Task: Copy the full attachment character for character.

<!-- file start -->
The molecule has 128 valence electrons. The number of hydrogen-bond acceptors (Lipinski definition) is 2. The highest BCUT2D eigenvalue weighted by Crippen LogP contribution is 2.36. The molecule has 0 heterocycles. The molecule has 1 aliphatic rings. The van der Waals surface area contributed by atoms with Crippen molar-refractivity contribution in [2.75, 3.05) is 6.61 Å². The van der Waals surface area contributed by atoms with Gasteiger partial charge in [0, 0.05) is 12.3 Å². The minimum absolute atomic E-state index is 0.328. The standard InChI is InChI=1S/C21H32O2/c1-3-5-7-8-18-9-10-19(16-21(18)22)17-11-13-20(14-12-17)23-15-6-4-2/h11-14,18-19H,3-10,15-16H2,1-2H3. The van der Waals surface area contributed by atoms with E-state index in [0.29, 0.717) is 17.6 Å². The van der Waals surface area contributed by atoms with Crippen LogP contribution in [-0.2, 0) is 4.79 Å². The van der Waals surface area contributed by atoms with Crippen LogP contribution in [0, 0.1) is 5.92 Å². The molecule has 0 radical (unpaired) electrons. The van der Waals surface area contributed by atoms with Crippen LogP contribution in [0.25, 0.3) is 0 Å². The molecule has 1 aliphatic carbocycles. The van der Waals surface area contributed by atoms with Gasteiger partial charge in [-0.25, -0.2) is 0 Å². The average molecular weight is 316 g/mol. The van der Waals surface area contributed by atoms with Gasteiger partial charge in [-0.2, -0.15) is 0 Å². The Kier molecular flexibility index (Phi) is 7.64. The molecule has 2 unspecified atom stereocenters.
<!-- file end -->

The molecule has 128 valence electrons. The number of hydrogen-bond acceptors (Lipinski definition) is 2. The highest BCUT2D eigenvalue weighted by Crippen LogP contribution is 2.36. The molecule has 0 heterocycles. The molecule has 1 aliphatic rings. The van der Waals surface area contributed by atoms with Crippen molar-refractivity contribution in [2.75, 3.05) is 6.61 Å². The van der Waals surface area contributed by atoms with Gasteiger partial charge in [0, 0.05) is 12.3 Å². The minimum absolute atomic E-state index is 0.328. The standard InChI is InChI=1S/C21H32O2/c1-3-5-7-8-18-9-10-19(16-21(18)22)17-11-13-20(14-12-17)23-15-6-4-2/h11-14,18-19H,3-10,15-16H2,1-2H3. The van der Waals surface area contributed by atoms with E-state index in [0.29, 0.717) is 17.6 Å². The van der Waals surface area contributed by atoms with Crippen LogP contribution in [-0.2, 0) is 4.79 Å². The van der Waals surface area contributed by atoms with Crippen LogP contribution in [0, 0.1) is 5.92 Å². The molecule has 0 radical (unpaired) electrons. The van der Waals surface area contributed by atoms with Crippen LogP contribution in [0.25, 0.3) is 0 Å². The molecule has 1 aliphatic carbocycles. The van der Waals surface area contributed by atoms with Gasteiger partial charge in [-0.25, -0.2) is 0 Å². The average molecular weight is 316 g/mol. The van der Waals surface area contributed by atoms with Gasteiger partial charge in [-0.2, -0.15) is 0 Å². The Kier molecular flexibility index (Phi) is 7.64. The molecule has 2 unspecified atom stereocenters.